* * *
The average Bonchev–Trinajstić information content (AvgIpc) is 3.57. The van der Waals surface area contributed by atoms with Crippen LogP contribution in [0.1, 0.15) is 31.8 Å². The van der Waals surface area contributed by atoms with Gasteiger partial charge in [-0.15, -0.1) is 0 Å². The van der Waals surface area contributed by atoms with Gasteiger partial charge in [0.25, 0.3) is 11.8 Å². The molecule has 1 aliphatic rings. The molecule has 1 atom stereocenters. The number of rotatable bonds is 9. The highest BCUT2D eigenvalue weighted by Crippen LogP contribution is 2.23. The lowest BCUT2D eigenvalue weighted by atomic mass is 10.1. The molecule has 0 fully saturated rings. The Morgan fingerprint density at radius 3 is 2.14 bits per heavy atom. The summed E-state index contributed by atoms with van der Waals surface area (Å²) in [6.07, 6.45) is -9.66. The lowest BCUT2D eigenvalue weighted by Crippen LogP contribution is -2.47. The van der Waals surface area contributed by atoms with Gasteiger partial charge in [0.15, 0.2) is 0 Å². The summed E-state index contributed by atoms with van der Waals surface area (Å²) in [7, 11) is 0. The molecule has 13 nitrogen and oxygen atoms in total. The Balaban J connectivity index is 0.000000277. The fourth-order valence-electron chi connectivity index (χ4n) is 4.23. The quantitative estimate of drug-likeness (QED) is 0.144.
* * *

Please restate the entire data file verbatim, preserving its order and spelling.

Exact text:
The average Bonchev–Trinajstić information content (AvgIpc) is 3.57. The van der Waals surface area contributed by atoms with Crippen LogP contribution in [0.1, 0.15) is 31.8 Å². The van der Waals surface area contributed by atoms with Gasteiger partial charge in [-0.15, -0.1) is 0 Å². The van der Waals surface area contributed by atoms with Gasteiger partial charge in [0.25, 0.3) is 11.8 Å². The molecule has 1 aliphatic rings. The molecule has 1 atom stereocenters. The number of rotatable bonds is 9. The highest BCUT2D eigenvalue weighted by Crippen LogP contribution is 2.23. The lowest BCUT2D eigenvalue weighted by atomic mass is 10.1. The molecule has 0 fully saturated rings. The Morgan fingerprint density at radius 3 is 2.14 bits per heavy atom. The summed E-state index contributed by atoms with van der Waals surface area (Å²) in [6.07, 6.45) is -9.66. The lowest BCUT2D eigenvalue weighted by Crippen LogP contribution is -2.47. The van der Waals surface area contributed by atoms with Gasteiger partial charge in [0.15, 0.2) is 0 Å². The summed E-state index contributed by atoms with van der Waals surface area (Å²) in [7, 11) is 0. The molecule has 13 nitrogen and oxygen atoms in total. The Balaban J connectivity index is 0.000000277. The fourth-order valence-electron chi connectivity index (χ4n) is 4.23. The quantitative estimate of drug-likeness (QED) is 0.144.